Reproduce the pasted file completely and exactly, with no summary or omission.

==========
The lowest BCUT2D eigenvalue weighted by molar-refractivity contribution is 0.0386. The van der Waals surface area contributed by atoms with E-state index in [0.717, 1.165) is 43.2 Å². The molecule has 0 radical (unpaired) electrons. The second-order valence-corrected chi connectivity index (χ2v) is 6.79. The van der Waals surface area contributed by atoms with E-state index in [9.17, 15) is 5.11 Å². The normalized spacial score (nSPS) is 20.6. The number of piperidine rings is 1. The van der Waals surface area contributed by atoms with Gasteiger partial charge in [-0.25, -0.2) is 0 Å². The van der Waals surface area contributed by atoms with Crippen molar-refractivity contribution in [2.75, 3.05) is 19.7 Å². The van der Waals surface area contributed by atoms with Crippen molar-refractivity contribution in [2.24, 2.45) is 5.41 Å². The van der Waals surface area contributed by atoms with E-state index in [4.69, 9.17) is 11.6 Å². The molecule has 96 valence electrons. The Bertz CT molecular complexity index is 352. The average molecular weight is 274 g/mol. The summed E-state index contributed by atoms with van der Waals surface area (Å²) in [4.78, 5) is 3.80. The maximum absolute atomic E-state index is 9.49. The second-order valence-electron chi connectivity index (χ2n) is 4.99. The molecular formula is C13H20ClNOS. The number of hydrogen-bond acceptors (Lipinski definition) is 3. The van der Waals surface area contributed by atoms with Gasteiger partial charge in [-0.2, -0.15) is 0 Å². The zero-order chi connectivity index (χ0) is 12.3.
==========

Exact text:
The lowest BCUT2D eigenvalue weighted by molar-refractivity contribution is 0.0386. The van der Waals surface area contributed by atoms with E-state index in [0.717, 1.165) is 43.2 Å². The molecule has 0 radical (unpaired) electrons. The second-order valence-corrected chi connectivity index (χ2v) is 6.79. The van der Waals surface area contributed by atoms with E-state index in [9.17, 15) is 5.11 Å². The normalized spacial score (nSPS) is 20.6. The number of piperidine rings is 1. The van der Waals surface area contributed by atoms with Gasteiger partial charge in [-0.25, -0.2) is 0 Å². The van der Waals surface area contributed by atoms with Crippen molar-refractivity contribution in [2.75, 3.05) is 19.7 Å². The van der Waals surface area contributed by atoms with Crippen molar-refractivity contribution in [2.24, 2.45) is 5.41 Å². The van der Waals surface area contributed by atoms with E-state index in [4.69, 9.17) is 11.6 Å². The molecule has 96 valence electrons. The Bertz CT molecular complexity index is 352. The average molecular weight is 274 g/mol. The summed E-state index contributed by atoms with van der Waals surface area (Å²) in [4.78, 5) is 3.80. The maximum absolute atomic E-state index is 9.49. The second-order valence-electron chi connectivity index (χ2n) is 4.99. The molecular formula is C13H20ClNOS. The number of hydrogen-bond acceptors (Lipinski definition) is 3. The van der Waals surface area contributed by atoms with Gasteiger partial charge in [-0.2, -0.15) is 0 Å². The zero-order chi connectivity index (χ0) is 12.3.